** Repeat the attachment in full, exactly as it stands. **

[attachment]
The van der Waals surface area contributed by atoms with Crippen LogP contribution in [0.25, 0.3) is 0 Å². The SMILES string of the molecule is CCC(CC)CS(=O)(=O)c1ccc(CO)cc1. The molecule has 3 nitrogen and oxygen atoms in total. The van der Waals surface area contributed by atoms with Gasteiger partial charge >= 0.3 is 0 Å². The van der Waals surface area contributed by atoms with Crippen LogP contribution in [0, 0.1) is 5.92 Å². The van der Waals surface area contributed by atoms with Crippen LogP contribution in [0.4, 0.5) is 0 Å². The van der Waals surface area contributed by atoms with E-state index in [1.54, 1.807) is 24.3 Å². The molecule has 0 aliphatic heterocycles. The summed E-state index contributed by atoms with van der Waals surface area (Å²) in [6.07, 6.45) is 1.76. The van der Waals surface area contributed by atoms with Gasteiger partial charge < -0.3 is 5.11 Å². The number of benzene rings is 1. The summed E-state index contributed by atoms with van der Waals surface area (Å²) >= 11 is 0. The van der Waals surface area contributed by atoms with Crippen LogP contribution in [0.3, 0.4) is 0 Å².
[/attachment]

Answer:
The van der Waals surface area contributed by atoms with Crippen LogP contribution in [0.25, 0.3) is 0 Å². The SMILES string of the molecule is CCC(CC)CS(=O)(=O)c1ccc(CO)cc1. The molecule has 3 nitrogen and oxygen atoms in total. The van der Waals surface area contributed by atoms with Gasteiger partial charge >= 0.3 is 0 Å². The van der Waals surface area contributed by atoms with Crippen LogP contribution in [0, 0.1) is 5.92 Å². The van der Waals surface area contributed by atoms with Crippen LogP contribution in [0.4, 0.5) is 0 Å². The van der Waals surface area contributed by atoms with E-state index in [1.54, 1.807) is 24.3 Å². The molecule has 0 aliphatic heterocycles. The summed E-state index contributed by atoms with van der Waals surface area (Å²) in [6.07, 6.45) is 1.76. The van der Waals surface area contributed by atoms with Gasteiger partial charge < -0.3 is 5.11 Å². The number of benzene rings is 1. The summed E-state index contributed by atoms with van der Waals surface area (Å²) >= 11 is 0. The van der Waals surface area contributed by atoms with Crippen LogP contribution in [0.3, 0.4) is 0 Å².